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The Impact of Orthotic Inserts on Foot Health: Insights from Dr. Staschiak

A thumbnail photo of Dr. Staschiak, with text written. The impact of orthotic inserts on foot health: Insights from Dr. Staschiak.

Dr. Staschiak of Mid-Ohio Foot and Ankle Specialist recently addressed a common question he encounters in his practice: why does he not recommend hard, rigid inserts for orthotics? His comprehensive response sheds light on the potential drawbacks of such inserts and offers valuable advice for maintaining foot health.

The Downside of Hard Rigid Orthotics

According to Dr. Staschiak, hard rigid orthotics may do more harm than good by weakening the intrinsic muscles on the bottom of the foot. These intrinsic muscles play a crucial role in providing support and stability.

When subjected to constant use of hard rigid orthotics, they can become strained, leading to sprains and micro tears in the tissues. Dr. Staschiak noted, “Hard rigid orthotics are proven to actually weaken the intrinsic muscles on the bottom of the foot, which can lead to strain sprains, micro tears of the tissues if you are accustomed to wearing them the majority of the day.”

Risks of Using Hard Rigid Orthotics

One significant risk associated with wearing hard rigid orthotics is the increased potential for foot damage when transitioning to walking or running barefoot. Dr. Staschiak explained that removing these inserts after prolonged use and engaging in activities without foot support can result in considerable damage. “If you are accustomed to wearing them the majority of the day, and then you take them off and start walking or running around barefoot, you can actually cause a lot more damage,” he emphasized.

Alternative Recommendations

Instead of hard rigid inserts, Dr. Staschiak recommends using soft cushiony inserts that provide extra cushioning along with some arch support. He mentioned specific alternatives, such as the scaphoid pad, which offers sufficient support without the rigidity that can weaken the foot’s intrinsic muscles. “I’ve always recommended soft cushiony inserts to help give you the extra cushioning that you need with a little bit of arch support,” said Dr. Staschiak.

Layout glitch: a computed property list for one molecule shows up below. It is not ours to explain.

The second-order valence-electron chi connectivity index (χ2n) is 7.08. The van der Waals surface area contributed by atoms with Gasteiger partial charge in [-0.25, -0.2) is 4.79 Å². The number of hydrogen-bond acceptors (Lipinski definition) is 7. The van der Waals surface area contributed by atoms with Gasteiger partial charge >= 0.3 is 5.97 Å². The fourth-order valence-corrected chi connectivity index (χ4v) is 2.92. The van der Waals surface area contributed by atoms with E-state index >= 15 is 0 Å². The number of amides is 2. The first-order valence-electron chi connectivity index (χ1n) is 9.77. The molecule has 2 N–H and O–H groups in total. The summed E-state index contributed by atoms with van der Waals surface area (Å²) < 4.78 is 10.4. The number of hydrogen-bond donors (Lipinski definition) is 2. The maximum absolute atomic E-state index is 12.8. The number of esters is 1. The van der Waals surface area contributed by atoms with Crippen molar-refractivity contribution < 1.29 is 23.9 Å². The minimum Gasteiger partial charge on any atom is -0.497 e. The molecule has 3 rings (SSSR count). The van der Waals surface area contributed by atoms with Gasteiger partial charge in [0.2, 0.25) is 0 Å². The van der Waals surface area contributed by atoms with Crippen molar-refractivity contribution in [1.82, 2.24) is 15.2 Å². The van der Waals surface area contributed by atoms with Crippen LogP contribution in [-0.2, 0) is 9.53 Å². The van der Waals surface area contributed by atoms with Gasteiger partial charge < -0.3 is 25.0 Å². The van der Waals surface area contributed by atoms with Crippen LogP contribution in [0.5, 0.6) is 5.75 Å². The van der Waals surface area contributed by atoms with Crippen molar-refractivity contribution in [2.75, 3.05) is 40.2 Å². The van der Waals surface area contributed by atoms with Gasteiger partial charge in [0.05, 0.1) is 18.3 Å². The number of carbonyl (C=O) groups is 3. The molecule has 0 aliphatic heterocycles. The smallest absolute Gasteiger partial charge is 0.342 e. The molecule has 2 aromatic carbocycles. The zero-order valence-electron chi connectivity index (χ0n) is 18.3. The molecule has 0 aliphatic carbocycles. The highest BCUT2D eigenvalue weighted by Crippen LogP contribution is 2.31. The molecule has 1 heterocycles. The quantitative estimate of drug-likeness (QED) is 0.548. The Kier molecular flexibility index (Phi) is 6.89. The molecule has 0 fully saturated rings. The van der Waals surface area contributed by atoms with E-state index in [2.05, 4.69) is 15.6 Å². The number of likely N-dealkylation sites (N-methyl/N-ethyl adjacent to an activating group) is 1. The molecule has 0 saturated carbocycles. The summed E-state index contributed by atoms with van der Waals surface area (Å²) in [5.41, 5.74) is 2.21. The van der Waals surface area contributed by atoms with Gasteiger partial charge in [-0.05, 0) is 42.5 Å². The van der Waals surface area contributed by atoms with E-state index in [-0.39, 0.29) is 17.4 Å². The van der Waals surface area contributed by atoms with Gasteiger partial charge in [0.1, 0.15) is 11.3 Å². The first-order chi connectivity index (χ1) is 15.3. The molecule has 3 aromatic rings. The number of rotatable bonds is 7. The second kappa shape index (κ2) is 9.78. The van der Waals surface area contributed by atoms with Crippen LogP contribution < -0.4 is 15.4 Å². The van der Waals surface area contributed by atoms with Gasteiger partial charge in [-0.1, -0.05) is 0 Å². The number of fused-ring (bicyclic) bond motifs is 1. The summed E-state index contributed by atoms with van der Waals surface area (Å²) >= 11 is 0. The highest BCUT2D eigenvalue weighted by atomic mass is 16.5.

Best Practices for Foot Health

For individuals who still prefer using hard rigid orthotics, Dr. Staschiak advises limiting their use to work hours only. He recommends removing them in the evening and opting for regular sandals or slippers. This practice allows the intrinsic muscles to strengthen, reducing the risk of tearing and other injuries. According to Dr. Staschiak, “If you do wear hard rigid inserts, try to wear them only during the work hours, take them off at night and walk around in some regular sandal slippers, something to help strengthen those intrinsic muscles to prevent tearing.”

Dr. Staschiak’s insights highlight the importance of choosing the right type of orthotic inserts to maintain foot health. By avoiding hard rigid inserts and opting for softer alternatives, individuals can protect the intrinsic muscles of their feet and prevent potential injuries. Following his advice on using inserts selectively and engaging in activities that strengthen the foot muscles will contribute to overall foot health and well-being.

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